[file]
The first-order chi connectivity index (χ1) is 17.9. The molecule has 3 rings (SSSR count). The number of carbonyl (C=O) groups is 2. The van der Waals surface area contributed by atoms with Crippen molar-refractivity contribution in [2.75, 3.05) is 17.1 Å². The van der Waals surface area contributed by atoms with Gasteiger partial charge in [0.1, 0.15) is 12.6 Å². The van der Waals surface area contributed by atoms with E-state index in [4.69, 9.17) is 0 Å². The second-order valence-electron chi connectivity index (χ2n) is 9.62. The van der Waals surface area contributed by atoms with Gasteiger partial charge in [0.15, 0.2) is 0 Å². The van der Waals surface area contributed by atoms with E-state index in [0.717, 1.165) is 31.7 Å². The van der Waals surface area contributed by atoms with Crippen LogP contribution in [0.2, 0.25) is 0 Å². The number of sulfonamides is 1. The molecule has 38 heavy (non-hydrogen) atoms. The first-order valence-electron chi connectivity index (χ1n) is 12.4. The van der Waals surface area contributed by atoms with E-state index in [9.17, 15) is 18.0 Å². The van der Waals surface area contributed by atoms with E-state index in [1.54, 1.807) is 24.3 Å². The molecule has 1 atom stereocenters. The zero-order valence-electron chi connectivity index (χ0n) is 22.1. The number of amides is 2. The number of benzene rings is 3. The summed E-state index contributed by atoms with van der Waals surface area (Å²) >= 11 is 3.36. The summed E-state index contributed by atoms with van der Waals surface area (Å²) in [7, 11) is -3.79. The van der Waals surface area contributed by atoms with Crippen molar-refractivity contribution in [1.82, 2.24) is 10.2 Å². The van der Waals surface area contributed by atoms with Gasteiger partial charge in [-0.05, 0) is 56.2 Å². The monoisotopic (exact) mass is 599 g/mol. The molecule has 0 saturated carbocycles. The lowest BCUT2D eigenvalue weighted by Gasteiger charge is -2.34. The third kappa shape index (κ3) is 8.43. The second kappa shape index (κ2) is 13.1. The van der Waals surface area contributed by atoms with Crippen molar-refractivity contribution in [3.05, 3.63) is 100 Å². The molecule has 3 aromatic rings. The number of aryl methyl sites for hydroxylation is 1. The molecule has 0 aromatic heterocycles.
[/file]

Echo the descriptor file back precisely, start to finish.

The first-order chi connectivity index (χ1) is 17.9. The molecule has 3 rings (SSSR count). The number of carbonyl (C=O) groups is 2. The van der Waals surface area contributed by atoms with Crippen molar-refractivity contribution in [2.75, 3.05) is 17.1 Å². The van der Waals surface area contributed by atoms with Gasteiger partial charge in [0.1, 0.15) is 12.6 Å². The van der Waals surface area contributed by atoms with E-state index in [4.69, 9.17) is 0 Å². The second-order valence-electron chi connectivity index (χ2n) is 9.62. The van der Waals surface area contributed by atoms with Gasteiger partial charge in [0.15, 0.2) is 0 Å². The van der Waals surface area contributed by atoms with E-state index in [0.717, 1.165) is 31.7 Å². The van der Waals surface area contributed by atoms with Crippen LogP contribution in [0.2, 0.25) is 0 Å². The number of sulfonamides is 1. The molecule has 38 heavy (non-hydrogen) atoms. The first-order valence-electron chi connectivity index (χ1n) is 12.4. The van der Waals surface area contributed by atoms with E-state index in [9.17, 15) is 18.0 Å². The van der Waals surface area contributed by atoms with E-state index in [1.54, 1.807) is 24.3 Å². The molecule has 1 atom stereocenters. The zero-order valence-electron chi connectivity index (χ0n) is 22.1. The number of amides is 2. The number of benzene rings is 3. The summed E-state index contributed by atoms with van der Waals surface area (Å²) >= 11 is 3.36. The summed E-state index contributed by atoms with van der Waals surface area (Å²) in [7, 11) is -3.79. The van der Waals surface area contributed by atoms with Crippen molar-refractivity contribution in [1.82, 2.24) is 10.2 Å². The van der Waals surface area contributed by atoms with Gasteiger partial charge in [-0.05, 0) is 56.2 Å². The monoisotopic (exact) mass is 599 g/mol. The molecule has 0 saturated carbocycles. The lowest BCUT2D eigenvalue weighted by Gasteiger charge is -2.34. The third kappa shape index (κ3) is 8.43. The second kappa shape index (κ2) is 13.1. The van der Waals surface area contributed by atoms with Crippen molar-refractivity contribution in [3.05, 3.63) is 100 Å². The molecule has 3 aromatic rings. The number of aryl methyl sites for hydroxylation is 1. The molecule has 0 aromatic heterocycles.